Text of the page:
Claxton G, Cynthia Cox C, Damico A, Levitt L, Karen Pollitz K. Pre-existing Conditions and Medical Underwriting in the Individual Insurance Market Prior to the ACA. The Henry J. Kaiser Family Foundation website. http://kff.org/health-reform/issue-brief/pre-existing-conditions-and-medical-underwriting-in-the-individual-insurance-market-prior-to-the-aca/. Published December 12, 2016.
Division of Cancer Prevention and Control, Centers for Disease Control and Prevention. Statistics for Different Kinds of Cancer. https://www.cdc.gov/cancer/dcpc/data/types.htm. Updated April 16, 2016.
Division of Heart Disease and Stroke Prevention, Centers for Disease Control and Prevention. Heart Failure Fact Sheet. https://www.cdc.gov/dhdsp/data_statistics/fact_sheets/fs_heart_failure.htm. Updated June 16, 2016.
Division of Heart Disease and Stroke Prevention, Centers for Disease Control and Prevention. Know the Signs and Symptoms of a Heart Attack. https://www.cdc.gov/dhdsp/data_statistics/fact_sheets/fs_heartattack.htm. Updated June 16, 2016.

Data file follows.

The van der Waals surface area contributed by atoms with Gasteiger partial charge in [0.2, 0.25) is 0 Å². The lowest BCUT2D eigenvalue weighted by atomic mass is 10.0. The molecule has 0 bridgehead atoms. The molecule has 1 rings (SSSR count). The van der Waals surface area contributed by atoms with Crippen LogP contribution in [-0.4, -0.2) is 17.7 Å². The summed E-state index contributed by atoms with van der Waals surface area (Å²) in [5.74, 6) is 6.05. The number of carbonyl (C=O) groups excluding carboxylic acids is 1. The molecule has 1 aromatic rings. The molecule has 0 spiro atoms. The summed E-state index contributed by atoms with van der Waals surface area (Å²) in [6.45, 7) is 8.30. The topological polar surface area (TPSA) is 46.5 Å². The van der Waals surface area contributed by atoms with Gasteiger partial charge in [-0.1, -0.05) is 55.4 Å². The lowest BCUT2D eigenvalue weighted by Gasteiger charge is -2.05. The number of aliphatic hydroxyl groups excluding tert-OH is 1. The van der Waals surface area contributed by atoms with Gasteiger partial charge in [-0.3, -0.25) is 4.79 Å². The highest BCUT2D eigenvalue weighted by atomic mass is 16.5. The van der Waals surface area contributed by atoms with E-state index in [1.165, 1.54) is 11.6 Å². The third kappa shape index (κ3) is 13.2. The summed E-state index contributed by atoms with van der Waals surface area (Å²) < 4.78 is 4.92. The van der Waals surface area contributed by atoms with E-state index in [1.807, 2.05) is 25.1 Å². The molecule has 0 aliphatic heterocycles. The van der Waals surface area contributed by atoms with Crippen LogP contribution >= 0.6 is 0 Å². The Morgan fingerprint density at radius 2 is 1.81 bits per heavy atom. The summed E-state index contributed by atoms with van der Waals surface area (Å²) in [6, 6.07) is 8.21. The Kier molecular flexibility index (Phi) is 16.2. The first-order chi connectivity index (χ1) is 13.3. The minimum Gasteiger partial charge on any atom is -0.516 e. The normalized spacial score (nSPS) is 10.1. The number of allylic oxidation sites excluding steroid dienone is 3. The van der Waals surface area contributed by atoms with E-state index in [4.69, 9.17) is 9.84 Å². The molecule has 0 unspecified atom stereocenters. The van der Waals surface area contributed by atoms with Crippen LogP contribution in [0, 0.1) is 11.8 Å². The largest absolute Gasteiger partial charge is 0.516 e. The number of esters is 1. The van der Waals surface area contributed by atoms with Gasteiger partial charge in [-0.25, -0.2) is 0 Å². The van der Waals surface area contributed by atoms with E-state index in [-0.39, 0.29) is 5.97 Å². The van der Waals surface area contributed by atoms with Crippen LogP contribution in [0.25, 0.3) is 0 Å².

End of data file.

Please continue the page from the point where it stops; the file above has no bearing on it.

Division of Heart Disease and Stroke Prevention, Centers for Disease Control and Prevention. Stroke Fact Sheet. https://www.cdc.gov/dhdsp/data_statistics/fact_sheets/fs_stroke.htm. Updated June 16, 2016.
Division of Nutrition, Physical Activity and Obesity, National Center for Chronic Disease Prevention and Health Promotion. https://www.cdc.gov/obesity/data/adult.html. Updated September 1, 2016.
National Center for Health Statistics, Centers for Disease Control and Prevention. Depression. https://www.cdc.gov/nchs/fastats/depression.htm. Updated October 6, 2016.
National Center for Health Statistics, Centers for Disease Control and Prevention. Kidney Disease. https://www.cdc.gov/nchs/fastats/kidney-disease.htm#. Updated March 30, 2017.